US stocks pull ahead as political resolve takes shape
Stocks on the American exchange continued their upward momentum, as Senate Democrats and Republicans inched closer to a resolution that would end the government shutdown and avoid breaching the debt limit. Both sides expressed a great deal of optimism in reaching a deal before the October 17 deadline, when the United States government will have exceeded its borrowing authority.
According to an anonymous Senate source close to the discussions, Democrats and Republicans are putting together a proposal that would fund the government through January 15, 2013, suspend the debt ceiling through February 15, 2014, and bring Congress together to discuss budget details no later than December 15. Senate Majority Leader Harry Reside and Minority Leader Mitch McConnell are both optimistic a deal can get done before the Thursday deadline.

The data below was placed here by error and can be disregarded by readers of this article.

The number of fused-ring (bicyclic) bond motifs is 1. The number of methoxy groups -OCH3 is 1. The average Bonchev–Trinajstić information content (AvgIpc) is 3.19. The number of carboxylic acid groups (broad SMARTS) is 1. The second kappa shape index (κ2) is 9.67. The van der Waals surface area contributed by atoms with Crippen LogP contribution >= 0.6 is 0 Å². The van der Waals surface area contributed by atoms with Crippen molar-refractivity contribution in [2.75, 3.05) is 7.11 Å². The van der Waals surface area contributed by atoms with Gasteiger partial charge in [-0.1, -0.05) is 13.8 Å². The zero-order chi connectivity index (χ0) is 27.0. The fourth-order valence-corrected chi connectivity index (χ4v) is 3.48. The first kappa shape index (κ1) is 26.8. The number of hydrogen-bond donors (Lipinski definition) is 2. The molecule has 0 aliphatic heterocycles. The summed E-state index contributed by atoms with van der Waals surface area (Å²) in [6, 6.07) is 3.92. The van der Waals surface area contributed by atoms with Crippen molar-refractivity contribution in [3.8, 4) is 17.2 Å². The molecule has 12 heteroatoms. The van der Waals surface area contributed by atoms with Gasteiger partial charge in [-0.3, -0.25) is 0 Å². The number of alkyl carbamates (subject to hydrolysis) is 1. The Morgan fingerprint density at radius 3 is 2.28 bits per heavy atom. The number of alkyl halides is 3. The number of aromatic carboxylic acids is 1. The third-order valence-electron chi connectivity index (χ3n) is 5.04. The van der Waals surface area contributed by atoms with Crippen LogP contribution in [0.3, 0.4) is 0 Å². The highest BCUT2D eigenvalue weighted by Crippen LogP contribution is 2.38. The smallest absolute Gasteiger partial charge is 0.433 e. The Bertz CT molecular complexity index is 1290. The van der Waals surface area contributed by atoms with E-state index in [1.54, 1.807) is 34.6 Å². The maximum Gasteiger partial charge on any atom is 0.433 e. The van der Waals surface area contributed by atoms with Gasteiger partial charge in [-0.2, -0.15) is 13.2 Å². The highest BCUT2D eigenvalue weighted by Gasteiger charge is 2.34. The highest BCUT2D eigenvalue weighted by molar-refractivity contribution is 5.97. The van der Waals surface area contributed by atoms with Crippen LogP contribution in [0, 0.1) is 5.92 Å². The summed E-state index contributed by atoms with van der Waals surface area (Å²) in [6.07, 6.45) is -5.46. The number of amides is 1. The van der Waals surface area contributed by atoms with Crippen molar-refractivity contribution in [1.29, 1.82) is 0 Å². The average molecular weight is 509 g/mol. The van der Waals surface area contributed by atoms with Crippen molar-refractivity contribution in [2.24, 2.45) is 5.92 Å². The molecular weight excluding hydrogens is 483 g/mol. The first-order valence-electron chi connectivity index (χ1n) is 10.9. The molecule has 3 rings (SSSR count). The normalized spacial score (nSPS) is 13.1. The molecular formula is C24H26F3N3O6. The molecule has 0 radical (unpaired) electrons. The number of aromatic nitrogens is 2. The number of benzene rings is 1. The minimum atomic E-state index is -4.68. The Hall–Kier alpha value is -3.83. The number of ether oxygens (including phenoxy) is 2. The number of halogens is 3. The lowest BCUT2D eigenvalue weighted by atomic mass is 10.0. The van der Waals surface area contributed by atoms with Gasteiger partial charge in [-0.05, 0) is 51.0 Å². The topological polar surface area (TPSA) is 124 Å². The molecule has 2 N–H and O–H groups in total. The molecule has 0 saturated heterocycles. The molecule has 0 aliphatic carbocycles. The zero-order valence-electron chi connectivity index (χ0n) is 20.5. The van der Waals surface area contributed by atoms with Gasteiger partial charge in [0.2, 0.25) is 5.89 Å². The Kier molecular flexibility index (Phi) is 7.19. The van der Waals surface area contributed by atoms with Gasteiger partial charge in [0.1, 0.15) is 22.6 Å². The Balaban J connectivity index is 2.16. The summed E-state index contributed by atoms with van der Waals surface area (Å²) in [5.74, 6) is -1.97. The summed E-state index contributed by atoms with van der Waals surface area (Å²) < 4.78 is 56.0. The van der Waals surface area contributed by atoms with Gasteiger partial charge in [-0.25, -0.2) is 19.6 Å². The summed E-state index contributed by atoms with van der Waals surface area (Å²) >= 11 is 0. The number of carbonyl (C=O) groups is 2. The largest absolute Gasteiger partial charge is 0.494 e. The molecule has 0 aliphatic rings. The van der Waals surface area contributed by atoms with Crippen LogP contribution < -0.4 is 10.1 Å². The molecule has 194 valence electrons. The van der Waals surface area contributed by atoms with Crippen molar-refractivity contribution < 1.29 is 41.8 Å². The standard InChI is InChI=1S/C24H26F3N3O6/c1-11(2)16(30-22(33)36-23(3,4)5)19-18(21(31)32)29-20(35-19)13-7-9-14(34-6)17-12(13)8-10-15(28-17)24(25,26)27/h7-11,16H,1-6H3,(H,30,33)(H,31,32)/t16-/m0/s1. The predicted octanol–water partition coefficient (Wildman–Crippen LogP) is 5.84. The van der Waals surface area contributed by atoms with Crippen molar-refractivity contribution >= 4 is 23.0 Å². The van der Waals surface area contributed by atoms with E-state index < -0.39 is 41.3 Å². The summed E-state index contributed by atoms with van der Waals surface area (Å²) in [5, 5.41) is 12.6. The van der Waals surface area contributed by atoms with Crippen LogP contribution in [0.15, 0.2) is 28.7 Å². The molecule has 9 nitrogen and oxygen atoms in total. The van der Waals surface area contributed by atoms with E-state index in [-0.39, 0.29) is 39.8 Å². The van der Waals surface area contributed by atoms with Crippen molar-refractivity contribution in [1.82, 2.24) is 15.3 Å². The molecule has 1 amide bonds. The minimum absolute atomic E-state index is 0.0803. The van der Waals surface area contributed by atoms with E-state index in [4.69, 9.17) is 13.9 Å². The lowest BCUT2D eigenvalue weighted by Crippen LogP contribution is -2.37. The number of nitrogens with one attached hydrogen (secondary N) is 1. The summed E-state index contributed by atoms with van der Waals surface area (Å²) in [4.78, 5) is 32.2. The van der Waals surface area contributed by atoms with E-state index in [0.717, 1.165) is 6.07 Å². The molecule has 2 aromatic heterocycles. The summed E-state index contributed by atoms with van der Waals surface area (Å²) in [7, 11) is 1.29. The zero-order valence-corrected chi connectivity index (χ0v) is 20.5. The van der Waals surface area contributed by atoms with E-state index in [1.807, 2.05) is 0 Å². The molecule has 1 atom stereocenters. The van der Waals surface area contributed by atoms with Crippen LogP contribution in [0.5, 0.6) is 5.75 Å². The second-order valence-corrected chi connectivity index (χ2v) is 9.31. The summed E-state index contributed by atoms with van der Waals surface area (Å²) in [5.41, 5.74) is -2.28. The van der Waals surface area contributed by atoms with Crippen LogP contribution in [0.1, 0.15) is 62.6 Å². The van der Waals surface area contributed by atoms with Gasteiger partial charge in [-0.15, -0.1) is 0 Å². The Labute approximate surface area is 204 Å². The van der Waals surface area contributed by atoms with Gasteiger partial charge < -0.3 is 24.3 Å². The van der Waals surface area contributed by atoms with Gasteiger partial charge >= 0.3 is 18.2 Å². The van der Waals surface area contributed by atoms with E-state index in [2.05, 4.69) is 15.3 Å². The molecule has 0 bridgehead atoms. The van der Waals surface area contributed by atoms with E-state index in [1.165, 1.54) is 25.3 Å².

The Standard & Poor’s 500 advanced more than 0.4 percent to 1,710.14, edging closer to its September 18 record high of 1,725.52. The benchmark index reversed an earlier drop of 0.7 percent. Netflix jumped more than 7.8 percent on news the company is looking to expanding its services to cable operators’ set-top boxes.
The Dow Jones Industrial Average jumped 64 points to 15,301.30, with 22 of its 30 members registering gains. Pfizer Inc (NYSE:PFE) and The Boeing Company (NYSE:BA) led the Dow’s gains, advancing at least 1.24 percent. The NASDAQ Composite added more than 23 points to 3,815.27, led by Microsoft (NASDAQ:MSFT) and Intel Corporation (NASDAQ:INTC) , which advanced at least 0.84 percent.
The US government shutdown is costing the economy more than $150 million each day. The impacts of the political impasse on the economy could be much greater should Democrats and Republicans fail to reach an agreement before the October 17 deadline. President Barrack Obama and Vice President Joe Biden postponed a meeting with congressional leaders in order to facilitate ongoing discussions at the Senate. Obama said “important progress” was made to ending the first government shutdown in 17 years.
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